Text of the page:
The floor seemed to shift beneath my feet. I was glad the beer had arrived, because I needed a swig of moisture against my dry throat. I didn’t want to look as shocked as I felt.
“Good, no?” Escobar said, meaning the beer.
I wouldn’t know. I hadn’t tasted anything. My mind was still stuck on Escobar saying he had a part for me.
Three months before, Escobar had been featured on the cover of Entertainment Weekly
during the Oscar campaign for his last film, Nuestro Tío Fidel,
his arty biopic of Fidel Castro. He had lost the Best Director Oscar to Martin Scorsese, but barely. Len Shemin, my agent, had told me that his entire client list would kill to be in Gustavo Escobar’s next film.
“Why me?” Len would have kicked me under the table if he’d been there, but I asked. “Lenox Avenue,”
he said. “The fire in you. I want that fire for Freaknik.
I wanted to hear more, but a respected young actor passing our table—I won’t say who—did a Scooby-Doo double take when he saw Escobar. He barely hid the who the hell are you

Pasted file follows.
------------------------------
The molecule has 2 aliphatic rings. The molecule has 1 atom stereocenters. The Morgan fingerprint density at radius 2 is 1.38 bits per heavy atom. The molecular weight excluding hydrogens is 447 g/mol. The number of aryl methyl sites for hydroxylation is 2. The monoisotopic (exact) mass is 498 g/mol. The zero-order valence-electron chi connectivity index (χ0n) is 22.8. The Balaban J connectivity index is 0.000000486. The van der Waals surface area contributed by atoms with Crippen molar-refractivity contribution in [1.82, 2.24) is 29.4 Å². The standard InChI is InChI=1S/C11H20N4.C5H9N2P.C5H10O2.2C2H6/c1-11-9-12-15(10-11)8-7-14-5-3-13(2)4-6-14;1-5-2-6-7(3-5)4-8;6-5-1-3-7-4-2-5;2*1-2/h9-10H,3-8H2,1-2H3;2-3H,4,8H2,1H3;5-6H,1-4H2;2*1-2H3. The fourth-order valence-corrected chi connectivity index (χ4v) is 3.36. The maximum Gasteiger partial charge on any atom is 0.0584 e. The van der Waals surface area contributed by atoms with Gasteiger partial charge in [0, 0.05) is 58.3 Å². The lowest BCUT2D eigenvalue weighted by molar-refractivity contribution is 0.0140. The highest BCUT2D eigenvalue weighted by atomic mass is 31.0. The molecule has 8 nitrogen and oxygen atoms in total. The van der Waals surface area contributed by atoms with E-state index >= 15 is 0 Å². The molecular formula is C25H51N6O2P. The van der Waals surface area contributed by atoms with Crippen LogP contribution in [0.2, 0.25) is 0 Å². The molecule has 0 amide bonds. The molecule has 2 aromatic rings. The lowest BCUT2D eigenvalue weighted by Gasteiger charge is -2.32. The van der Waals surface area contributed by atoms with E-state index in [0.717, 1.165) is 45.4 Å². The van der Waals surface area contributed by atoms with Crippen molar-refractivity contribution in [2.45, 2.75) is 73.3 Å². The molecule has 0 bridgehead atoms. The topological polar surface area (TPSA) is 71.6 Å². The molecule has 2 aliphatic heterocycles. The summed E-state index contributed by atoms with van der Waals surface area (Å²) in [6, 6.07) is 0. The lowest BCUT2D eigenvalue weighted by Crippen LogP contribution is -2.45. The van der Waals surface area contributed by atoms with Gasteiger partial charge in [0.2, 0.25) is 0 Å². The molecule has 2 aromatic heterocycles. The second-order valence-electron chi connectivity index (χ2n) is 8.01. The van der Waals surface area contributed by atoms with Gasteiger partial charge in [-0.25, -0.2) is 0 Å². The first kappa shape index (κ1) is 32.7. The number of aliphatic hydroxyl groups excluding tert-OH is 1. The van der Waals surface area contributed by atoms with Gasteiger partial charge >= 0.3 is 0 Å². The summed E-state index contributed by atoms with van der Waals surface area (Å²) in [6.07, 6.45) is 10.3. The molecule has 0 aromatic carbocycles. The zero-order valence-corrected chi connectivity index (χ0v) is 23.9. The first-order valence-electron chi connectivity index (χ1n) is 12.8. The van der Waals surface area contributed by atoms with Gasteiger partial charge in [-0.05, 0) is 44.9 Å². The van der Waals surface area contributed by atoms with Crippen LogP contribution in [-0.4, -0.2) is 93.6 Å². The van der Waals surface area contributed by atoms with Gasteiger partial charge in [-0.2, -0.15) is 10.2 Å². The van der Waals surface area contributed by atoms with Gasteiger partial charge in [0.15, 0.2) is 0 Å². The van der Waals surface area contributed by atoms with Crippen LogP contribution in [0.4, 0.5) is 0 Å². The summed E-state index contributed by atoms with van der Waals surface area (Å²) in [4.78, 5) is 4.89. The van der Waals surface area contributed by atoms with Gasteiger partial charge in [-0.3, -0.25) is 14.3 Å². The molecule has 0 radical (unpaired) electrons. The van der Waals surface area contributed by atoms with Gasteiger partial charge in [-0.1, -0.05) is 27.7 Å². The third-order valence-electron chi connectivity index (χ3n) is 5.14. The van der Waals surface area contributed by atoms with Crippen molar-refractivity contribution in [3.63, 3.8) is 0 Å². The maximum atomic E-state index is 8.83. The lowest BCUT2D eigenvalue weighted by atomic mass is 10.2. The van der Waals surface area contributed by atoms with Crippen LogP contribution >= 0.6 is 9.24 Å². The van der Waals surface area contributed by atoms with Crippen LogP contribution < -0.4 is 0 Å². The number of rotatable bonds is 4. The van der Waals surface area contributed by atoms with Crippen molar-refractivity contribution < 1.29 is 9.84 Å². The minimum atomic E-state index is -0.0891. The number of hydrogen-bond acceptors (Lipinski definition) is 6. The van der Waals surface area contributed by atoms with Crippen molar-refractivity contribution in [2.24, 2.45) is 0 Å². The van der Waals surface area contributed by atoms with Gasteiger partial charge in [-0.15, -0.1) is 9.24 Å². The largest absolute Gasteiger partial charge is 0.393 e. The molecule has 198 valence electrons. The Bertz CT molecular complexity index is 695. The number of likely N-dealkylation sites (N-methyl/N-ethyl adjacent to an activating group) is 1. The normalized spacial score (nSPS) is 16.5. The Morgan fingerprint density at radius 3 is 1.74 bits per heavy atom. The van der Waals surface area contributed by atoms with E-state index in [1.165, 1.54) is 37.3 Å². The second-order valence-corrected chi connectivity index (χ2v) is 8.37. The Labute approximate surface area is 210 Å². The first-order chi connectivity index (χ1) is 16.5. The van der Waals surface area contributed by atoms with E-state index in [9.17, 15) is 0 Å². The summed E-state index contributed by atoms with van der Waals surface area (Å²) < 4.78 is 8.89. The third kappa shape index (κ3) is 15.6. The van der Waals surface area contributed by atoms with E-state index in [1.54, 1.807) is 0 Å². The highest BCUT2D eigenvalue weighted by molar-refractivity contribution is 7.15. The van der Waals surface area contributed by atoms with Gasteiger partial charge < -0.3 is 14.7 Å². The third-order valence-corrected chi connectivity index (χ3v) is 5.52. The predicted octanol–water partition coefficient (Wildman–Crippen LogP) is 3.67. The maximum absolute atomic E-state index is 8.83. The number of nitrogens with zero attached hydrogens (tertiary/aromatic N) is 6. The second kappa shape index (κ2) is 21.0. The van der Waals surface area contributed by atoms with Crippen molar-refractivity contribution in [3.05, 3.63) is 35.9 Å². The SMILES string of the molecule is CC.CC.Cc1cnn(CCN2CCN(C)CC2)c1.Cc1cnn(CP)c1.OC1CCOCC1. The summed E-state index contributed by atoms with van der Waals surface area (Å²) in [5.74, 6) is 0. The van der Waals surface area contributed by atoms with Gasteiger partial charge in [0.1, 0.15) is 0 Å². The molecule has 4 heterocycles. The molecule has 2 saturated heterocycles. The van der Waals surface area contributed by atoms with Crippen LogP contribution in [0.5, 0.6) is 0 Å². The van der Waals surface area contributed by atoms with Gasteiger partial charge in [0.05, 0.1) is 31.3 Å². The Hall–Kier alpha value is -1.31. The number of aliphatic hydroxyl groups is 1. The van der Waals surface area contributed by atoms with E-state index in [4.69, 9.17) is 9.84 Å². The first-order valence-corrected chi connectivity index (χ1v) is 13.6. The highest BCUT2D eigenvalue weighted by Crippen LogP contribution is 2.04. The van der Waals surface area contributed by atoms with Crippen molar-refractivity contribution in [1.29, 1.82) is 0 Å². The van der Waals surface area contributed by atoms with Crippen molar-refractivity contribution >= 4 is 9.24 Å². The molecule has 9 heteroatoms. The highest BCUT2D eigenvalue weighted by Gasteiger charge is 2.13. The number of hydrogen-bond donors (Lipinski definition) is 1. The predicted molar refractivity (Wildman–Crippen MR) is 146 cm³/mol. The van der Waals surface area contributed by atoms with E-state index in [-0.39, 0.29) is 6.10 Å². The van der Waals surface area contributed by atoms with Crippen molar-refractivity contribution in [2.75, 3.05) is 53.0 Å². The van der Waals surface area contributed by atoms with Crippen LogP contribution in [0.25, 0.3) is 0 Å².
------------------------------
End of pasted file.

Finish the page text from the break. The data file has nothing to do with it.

glance he shot my way before he stretched out his hand to the director. He gushed at Escobar like a college coed meeting the team quarterback. Escobar was polite and patient while the actor angled for a meeting, but Escobar’s eyes frequently apologized to me for the intrusion.
“Thank you so much, but I . . .” Escobar began, hinting for privacy.
“Man, I’ve wanted to tell you,” the actor went on. “I’m blown away by your human portrait of Fidel. Our government talks shit about him, but you weren’t afraid to show the good he’s done. You didn’t take the easy road.”
Escobar shrugged. “Truth is in the eye of the beholder, but gracias.
The actor excused himself reluctantly, his last gaze toward me full of burning envy. I gave him a mock salute before he walked away. Adios,
I’d watched Nuestro Tío Fidel
to prepare for the meeting, but Fidel hadn’t seemed sympathetic to me in the film, which chronicled his transformation from a young revolutionary to a frail, paranoid dictator. Reviewers had compared Fidel’s depiction to Michael Corleone’s journey in The Godfather